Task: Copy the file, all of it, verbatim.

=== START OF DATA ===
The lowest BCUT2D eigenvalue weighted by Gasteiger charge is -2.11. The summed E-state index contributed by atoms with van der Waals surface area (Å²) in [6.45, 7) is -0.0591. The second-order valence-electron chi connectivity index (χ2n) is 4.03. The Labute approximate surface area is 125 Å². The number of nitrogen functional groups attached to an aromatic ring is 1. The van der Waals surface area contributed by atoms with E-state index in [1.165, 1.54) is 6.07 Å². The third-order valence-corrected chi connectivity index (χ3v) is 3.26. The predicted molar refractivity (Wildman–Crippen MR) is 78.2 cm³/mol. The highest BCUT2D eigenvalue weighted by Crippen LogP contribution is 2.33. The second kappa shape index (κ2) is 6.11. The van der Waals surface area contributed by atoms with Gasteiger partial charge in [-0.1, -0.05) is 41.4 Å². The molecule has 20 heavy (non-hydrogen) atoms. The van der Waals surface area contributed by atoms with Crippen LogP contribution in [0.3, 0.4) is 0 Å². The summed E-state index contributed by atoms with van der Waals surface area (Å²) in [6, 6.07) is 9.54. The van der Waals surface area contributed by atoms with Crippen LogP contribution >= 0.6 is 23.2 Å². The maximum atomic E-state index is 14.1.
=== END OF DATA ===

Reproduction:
The lowest BCUT2D eigenvalue weighted by Gasteiger charge is -2.11. The summed E-state index contributed by atoms with van der Waals surface area (Å²) in [6.45, 7) is -0.0591. The second-order valence-electron chi connectivity index (χ2n) is 4.03. The Labute approximate surface area is 125 Å². The number of nitrogen functional groups attached to an aromatic ring is 1. The van der Waals surface area contributed by atoms with E-state index in [1.165, 1.54) is 6.07 Å². The third-order valence-corrected chi connectivity index (χ3v) is 3.26. The predicted molar refractivity (Wildman–Crippen MR) is 78.2 cm³/mol. The highest BCUT2D eigenvalue weighted by Crippen LogP contribution is 2.33. The second kappa shape index (κ2) is 6.11. The van der Waals surface area contributed by atoms with Gasteiger partial charge in [-0.1, -0.05) is 41.4 Å². The molecule has 20 heavy (non-hydrogen) atoms. The van der Waals surface area contributed by atoms with Crippen LogP contribution in [0.3, 0.4) is 0 Å². The summed E-state index contributed by atoms with van der Waals surface area (Å²) in [6, 6.07) is 9.54. The van der Waals surface area contributed by atoms with Crippen LogP contribution >= 0.6 is 23.2 Å². The maximum atomic E-state index is 14.1.